Othello


April 16, 2004


I chose Iago as my choice of character to discuss the discrepancy between appearance and truth as the driving factor in how Shakespeare creates characters. Iago is possibly the most heinous villain in Shakespeare. Iago is skillful, untrustworthy, and selfish when plotting his actions. He uses these traits to his advantage by slowly planning his triumph while watching the demise of others. Iago uses Othello’s weakness against him, specifically gullibility and his devotion to Desdemona. It is Iago’s talent for understanding and manipulating the desires of those around him that make him both a powerful and compelling character.


Iago begins his scheming ability when he convinces Roderigo to tell about Othello and Desdemona elopement to Desdemona’s Father, Brabanzio. Iago continues his plot successfully; making fools of others, and makes himself feel satisfied. Except, Roderigo, no one is aware of Iago’s plans. This is because Iago pretends to be an honest man loyal to his superiors. The fact that Othello sees Iago as trustworthy and honest gives the evil within Iago a perfect unsuspecting victim for his schemes. The opportunity to get to Desdemona through Othello is one temptation that Iago cannot refuse. He creates the impression that Desdemona is having an affair with Cassio in order to stir the jealousy within Othello. It is the jealousy and the gullibility of Othello that lead to the downfall of Desdemona and Othello.


Iago’s hostility against Othello is immediately introduced in Act 1, “Despise me if I do not,” which clearly states his hatred for Othello. Othello passed him over for the position of lieutenant in favor of the inexperienced solider Michael Cassio. Iago feels betrayed because he considers himself more qualified than Cassio to serve as lieutenant. Act II Scene III, Othello arrives, greets his wife, and announces that there will be a celebration for their safe return home from Cyprus. Iago convinces Montano to inform Othello of Cassio’s weakness for alcohol hoping this would provoke Othello to demote Cassio. Iago tells Roderigo that he will start a fight with Cassio. Iago pretends not to offend Cassio when telling Othello of the fight Cassio was involved in, but Iago secretly wants the worst to become of Cassio’s situation without seeming responsible. Iago’s plan was a success. Othello strips Cassio of his rank of lieutenant, this gives Iago the opportunity to more effectively follow through with his plan and manipulate Othello.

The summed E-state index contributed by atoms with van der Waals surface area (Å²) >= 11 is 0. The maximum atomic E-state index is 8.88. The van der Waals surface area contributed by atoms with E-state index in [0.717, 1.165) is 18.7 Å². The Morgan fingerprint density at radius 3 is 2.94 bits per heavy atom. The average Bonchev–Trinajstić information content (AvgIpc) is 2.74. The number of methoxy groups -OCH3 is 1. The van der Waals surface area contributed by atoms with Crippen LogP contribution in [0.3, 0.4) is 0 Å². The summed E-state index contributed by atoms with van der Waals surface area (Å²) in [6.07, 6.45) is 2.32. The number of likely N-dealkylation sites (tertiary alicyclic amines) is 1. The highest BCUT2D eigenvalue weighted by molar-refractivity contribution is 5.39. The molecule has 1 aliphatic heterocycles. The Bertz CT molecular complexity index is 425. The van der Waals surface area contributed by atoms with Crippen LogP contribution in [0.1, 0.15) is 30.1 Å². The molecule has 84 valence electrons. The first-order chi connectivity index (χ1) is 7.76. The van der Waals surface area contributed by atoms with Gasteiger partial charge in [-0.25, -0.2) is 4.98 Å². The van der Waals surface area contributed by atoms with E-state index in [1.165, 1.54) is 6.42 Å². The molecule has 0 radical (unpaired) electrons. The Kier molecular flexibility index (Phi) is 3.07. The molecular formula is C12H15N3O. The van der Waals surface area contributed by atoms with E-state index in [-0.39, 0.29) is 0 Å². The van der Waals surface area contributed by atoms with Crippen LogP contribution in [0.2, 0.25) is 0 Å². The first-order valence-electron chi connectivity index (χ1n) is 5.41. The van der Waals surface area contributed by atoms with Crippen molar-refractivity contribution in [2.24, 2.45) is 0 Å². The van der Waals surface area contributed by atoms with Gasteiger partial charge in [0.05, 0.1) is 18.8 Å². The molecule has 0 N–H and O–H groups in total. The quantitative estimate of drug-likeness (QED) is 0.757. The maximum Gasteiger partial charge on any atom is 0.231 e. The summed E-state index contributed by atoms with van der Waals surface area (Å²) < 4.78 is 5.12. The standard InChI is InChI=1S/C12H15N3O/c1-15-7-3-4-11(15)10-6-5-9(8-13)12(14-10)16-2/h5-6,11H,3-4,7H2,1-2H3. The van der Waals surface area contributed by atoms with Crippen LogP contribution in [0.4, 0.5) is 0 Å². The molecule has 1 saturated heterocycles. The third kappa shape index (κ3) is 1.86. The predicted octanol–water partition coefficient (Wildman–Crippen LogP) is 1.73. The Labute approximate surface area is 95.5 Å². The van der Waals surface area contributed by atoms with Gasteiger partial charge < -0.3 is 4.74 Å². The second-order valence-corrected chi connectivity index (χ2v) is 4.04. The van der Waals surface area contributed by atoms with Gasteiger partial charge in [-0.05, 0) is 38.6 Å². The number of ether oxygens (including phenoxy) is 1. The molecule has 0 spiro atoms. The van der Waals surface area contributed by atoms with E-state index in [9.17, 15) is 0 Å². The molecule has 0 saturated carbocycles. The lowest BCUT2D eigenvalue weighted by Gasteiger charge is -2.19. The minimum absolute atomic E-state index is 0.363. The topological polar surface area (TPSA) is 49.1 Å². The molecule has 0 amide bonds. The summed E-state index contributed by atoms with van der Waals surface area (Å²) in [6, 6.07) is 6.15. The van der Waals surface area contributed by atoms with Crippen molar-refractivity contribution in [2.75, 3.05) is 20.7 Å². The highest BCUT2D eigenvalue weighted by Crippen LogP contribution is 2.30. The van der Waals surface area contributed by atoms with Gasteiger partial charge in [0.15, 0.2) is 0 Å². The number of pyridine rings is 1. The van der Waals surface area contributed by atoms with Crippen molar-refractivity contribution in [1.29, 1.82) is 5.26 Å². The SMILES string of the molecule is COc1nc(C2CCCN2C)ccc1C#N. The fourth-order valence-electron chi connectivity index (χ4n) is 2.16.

Act III scene III, is the point in the play where Iago begins to manipulate Othello. Cassio feels that it is necessary to seek the help of Desdemona in order to regain his position if lieutenant and therefore meets with her to discuss the situation. Iago and Othello enter the scene just after Cassio leaves, and Iago try’s to make it look like Cassio left because he does not want to be seen in the presence of Desdemona. When Desdemona leaves, Iago takes the opportunity to strengthen Othello’s views of honesty and trust towards him by saying, “Men should be what they seem; or those that be not, would they might seem none!” This cleverness by Iago works upon Othello’s flaw, gullibility. Othello has a tendency to take everything he sees and everything he is told at face value without questioning the circumstances. Iago wonders why someone would pretend to be something they are not, while in fact that is the exact thing he represents.


Act III, Scene IV, Iago begins to become blunt with Othello by saying, “I speak not yet of proof. Look to your wife; observe her well with Cassio. Iago is suggesting that she possibly having relations with Cassio, and continues on as if nothing has happened. This suggestion puts Othello into a sate of such emotional turmoil he feels lost. Also, Desdemona’s suggestion of forgiving Cassio adds to Othello’s almost immediate conviction that his wife is unfaithful.


Iago is ecstatic when Emilia gives him the handkerchief, which he plants in Cassio’s room as evidence of his affair with Desdemona. Iago arranges a conversation with Cassio, which Othello watches and sees as proof that Cassio and Desdemona slept together. Othello demands further proof that his wife is unfaithful, Iago says that he seen Cassio, “wipe his beard” with Desdemona’s handkerchief, which is also the